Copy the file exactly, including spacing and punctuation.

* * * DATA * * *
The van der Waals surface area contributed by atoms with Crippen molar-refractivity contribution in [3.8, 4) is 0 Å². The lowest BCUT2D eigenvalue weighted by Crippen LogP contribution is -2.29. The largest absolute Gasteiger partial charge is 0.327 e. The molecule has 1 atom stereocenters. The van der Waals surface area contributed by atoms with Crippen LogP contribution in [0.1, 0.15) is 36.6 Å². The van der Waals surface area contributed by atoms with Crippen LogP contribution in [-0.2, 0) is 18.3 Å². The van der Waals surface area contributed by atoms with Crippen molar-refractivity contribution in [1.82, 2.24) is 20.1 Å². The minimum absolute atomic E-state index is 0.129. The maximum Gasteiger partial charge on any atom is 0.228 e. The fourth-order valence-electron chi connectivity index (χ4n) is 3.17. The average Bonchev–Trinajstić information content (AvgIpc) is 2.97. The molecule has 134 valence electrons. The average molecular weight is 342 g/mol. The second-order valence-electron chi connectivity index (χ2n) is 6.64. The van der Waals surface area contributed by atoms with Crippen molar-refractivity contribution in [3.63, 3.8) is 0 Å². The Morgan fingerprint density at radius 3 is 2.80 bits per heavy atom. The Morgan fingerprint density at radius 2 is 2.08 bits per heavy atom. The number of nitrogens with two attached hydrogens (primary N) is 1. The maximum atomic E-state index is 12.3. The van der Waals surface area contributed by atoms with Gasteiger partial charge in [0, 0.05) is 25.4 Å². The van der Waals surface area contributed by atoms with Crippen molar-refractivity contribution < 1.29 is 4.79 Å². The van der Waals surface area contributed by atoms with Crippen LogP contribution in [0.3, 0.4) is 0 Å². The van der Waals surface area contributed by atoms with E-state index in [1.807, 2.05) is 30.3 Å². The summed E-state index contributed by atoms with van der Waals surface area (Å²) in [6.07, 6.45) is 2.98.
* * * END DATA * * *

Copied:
The van der Waals surface area contributed by atoms with Crippen molar-refractivity contribution in [3.8, 4) is 0 Å². The lowest BCUT2D eigenvalue weighted by Crippen LogP contribution is -2.29. The largest absolute Gasteiger partial charge is 0.327 e. The molecule has 1 atom stereocenters. The van der Waals surface area contributed by atoms with Crippen LogP contribution in [0.1, 0.15) is 36.6 Å². The van der Waals surface area contributed by atoms with Crippen LogP contribution in [-0.2, 0) is 18.3 Å². The van der Waals surface area contributed by atoms with Crippen molar-refractivity contribution in [1.82, 2.24) is 20.1 Å². The minimum absolute atomic E-state index is 0.129. The maximum Gasteiger partial charge on any atom is 0.228 e. The fourth-order valence-electron chi connectivity index (χ4n) is 3.17. The average Bonchev–Trinajstić information content (AvgIpc) is 2.97. The molecule has 134 valence electrons. The average molecular weight is 342 g/mol. The second-order valence-electron chi connectivity index (χ2n) is 6.64. The van der Waals surface area contributed by atoms with Crippen molar-refractivity contribution in [3.63, 3.8) is 0 Å². The Morgan fingerprint density at radius 3 is 2.80 bits per heavy atom. The Morgan fingerprint density at radius 2 is 2.08 bits per heavy atom. The number of nitrogens with two attached hydrogens (primary N) is 1. The maximum atomic E-state index is 12.3. The van der Waals surface area contributed by atoms with Gasteiger partial charge in [0, 0.05) is 25.4 Å². The van der Waals surface area contributed by atoms with Crippen molar-refractivity contribution < 1.29 is 4.79 Å². The van der Waals surface area contributed by atoms with Crippen LogP contribution in [0.3, 0.4) is 0 Å². The van der Waals surface area contributed by atoms with E-state index in [1.807, 2.05) is 30.3 Å². The summed E-state index contributed by atoms with van der Waals surface area (Å²) in [6.07, 6.45) is 2.98.